Carbon

June 22nd, 2002, 5:44 am #9

Got to run to work. This looks like a good start -

Note that it's Dell Canada so the prices is in CDN iirc.

What would your choices be from what is offered for the system?

Remember to stay around 2k CDN ;p

Anything comparable to this system?

Comments?

http://ausoladcacm.us.dell.com/castorey ... GC_CHS2AW7


TIA

KoP
While we're in this thread, here's a problem I'd like to pose to the people who have bought such items recently: I am looking to replace my CPU, which necessarily means I'll be replacing my tired Super 7 motherboard and PC100 memory, too. Essentially, I'm in a similar boat as KoP, but with a tighter budget and no desire for a completely new computer.

I don't want to spend more than about $150-$175 total, with a hard upper limit at $200 US.

I would be happy with any processor that breaks the 1.1 GHz mark, though I would prefer AMD over Intel and from the higher-end processor families (Athlons or Pentiums) instead of from the value lines (Durons or Celerons). I'm flexible on both of these points, though.

As for the motherboard , I need enough room for a modem, NIC, sound card (if any of the above aren't integrated), IDE card (I have 5 IDE disk drives that I use, so I need some spare channels), and MPEG decoder card, so at least 5 PCI slots, fewer if things are integrated. As for the connections on the back, I'll be happy if it just has the standard keyboard/mouse ports and USB, though parallel would be nice since my printer sucks in USB mode. Non-DDR RAM is almost a must due to the budget constraints, but would be a nice way to upgrade in the future, so it would be a bonus if the mobo could accept it as well as non-DDR SDRAM.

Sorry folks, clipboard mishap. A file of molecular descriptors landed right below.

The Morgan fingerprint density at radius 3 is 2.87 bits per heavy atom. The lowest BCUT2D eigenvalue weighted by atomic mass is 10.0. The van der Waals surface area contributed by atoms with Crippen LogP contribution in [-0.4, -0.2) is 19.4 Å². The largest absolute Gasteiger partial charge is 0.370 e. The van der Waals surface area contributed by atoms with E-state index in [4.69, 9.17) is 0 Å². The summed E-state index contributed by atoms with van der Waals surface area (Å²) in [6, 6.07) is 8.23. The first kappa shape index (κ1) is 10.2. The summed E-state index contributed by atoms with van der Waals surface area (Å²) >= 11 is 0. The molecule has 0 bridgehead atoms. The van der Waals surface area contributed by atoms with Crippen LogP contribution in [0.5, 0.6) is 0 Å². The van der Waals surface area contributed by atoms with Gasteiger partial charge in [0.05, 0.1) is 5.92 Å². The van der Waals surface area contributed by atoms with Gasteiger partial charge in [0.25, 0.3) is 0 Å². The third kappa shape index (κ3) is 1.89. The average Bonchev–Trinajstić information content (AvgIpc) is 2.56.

I've looked around at Pricewatch and have seen some things, but I simply am not knowledgeable enough about the current generation of hardware to recognize the good buys from the cheap stuff.

Essentially, I am looking for the components that were good at some point last year; I don't need the fully tricked-out Athlon XPs running on the motherboards with the integrated RAID, FireWire, and Surround Sound hookups with 1024 MB of DDR-SDRAM. I don't really want to settle for knockoffs and unreliable generics, either. I'm not really looking for specific model XYZ from company ABC (but if you can supply that, so much the better), more just a general guide to which brands, models, and/or online retailers I should look for (or avoid).

Thanks,

-CC
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Nystul
Nystul

June 22nd, 2002, 8:46 am #10

That's a tight budget for an upgrade, good luck with it

If you buy from an online vendor, it may be a good idea to check them out at http://www.resellerratings.com You can get a decent idea there of what kind of service you can expect if anything goes awry. Most of my hardware dealings were done with http://www.newegg.com and I don't have any complaints (they ship only to the States though).

As for the hardware itself, I would have to do a bit of price hunting to make any suggestions. One concern I would have: how big is your current power supply? Not having enough power would be a bad thing, and if you need to buy a power supply it will make that budget even tighter.

-Nystul